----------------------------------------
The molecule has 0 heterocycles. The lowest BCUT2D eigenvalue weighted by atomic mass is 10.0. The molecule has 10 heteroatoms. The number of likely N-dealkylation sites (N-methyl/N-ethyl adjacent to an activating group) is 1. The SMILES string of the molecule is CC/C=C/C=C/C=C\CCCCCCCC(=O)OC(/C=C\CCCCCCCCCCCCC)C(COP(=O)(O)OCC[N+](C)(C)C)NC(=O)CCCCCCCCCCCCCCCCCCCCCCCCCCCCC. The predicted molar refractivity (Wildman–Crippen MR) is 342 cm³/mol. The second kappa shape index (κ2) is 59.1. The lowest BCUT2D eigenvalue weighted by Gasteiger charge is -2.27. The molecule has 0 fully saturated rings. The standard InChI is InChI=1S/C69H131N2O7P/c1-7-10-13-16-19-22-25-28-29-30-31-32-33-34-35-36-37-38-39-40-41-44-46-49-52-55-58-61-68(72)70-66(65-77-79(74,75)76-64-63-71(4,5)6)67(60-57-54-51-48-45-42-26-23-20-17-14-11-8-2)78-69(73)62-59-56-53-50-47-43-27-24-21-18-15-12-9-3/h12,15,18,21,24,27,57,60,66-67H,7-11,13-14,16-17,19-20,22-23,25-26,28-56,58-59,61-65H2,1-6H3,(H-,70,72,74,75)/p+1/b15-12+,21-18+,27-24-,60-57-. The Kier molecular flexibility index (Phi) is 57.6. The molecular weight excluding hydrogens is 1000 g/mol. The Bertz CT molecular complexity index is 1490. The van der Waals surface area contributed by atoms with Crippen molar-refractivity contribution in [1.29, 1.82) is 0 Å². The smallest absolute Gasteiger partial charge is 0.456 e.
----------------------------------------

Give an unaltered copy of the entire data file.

The molecule has 0 heterocycles. The lowest BCUT2D eigenvalue weighted by atomic mass is 10.0. The molecule has 10 heteroatoms. The number of likely N-dealkylation sites (N-methyl/N-ethyl adjacent to an activating group) is 1. The SMILES string of the molecule is CC/C=C/C=C/C=C\CCCCCCCC(=O)OC(/C=C\CCCCCCCCCCCCC)C(COP(=O)(O)OCC[N+](C)(C)C)NC(=O)CCCCCCCCCCCCCCCCCCCCCCCCCCCCC. The predicted molar refractivity (Wildman–Crippen MR) is 342 cm³/mol. The second kappa shape index (κ2) is 59.1. The lowest BCUT2D eigenvalue weighted by Gasteiger charge is -2.27. The molecule has 0 fully saturated rings. The standard InChI is InChI=1S/C69H131N2O7P/c1-7-10-13-16-19-22-25-28-29-30-31-32-33-34-35-36-37-38-39-40-41-44-46-49-52-55-58-61-68(72)70-66(65-77-79(74,75)76-64-63-71(4,5)6)67(60-57-54-51-48-45-42-26-23-20-17-14-11-8-2)78-69(73)62-59-56-53-50-47-43-27-24-21-18-15-12-9-3/h12,15,18,21,24,27,57,60,66-67H,7-11,13-14,16-17,19-20,22-23,25-26,28-56,58-59,61-65H2,1-6H3,(H-,70,72,74,75)/p+1/b15-12+,21-18+,27-24-,60-57-. The Kier molecular flexibility index (Phi) is 57.6. The molecular weight excluding hydrogens is 1000 g/mol. The Bertz CT molecular complexity index is 1490. The van der Waals surface area contributed by atoms with Crippen molar-refractivity contribution in [1.29, 1.82) is 0 Å². The smallest absolute Gasteiger partial charge is 0.456 e.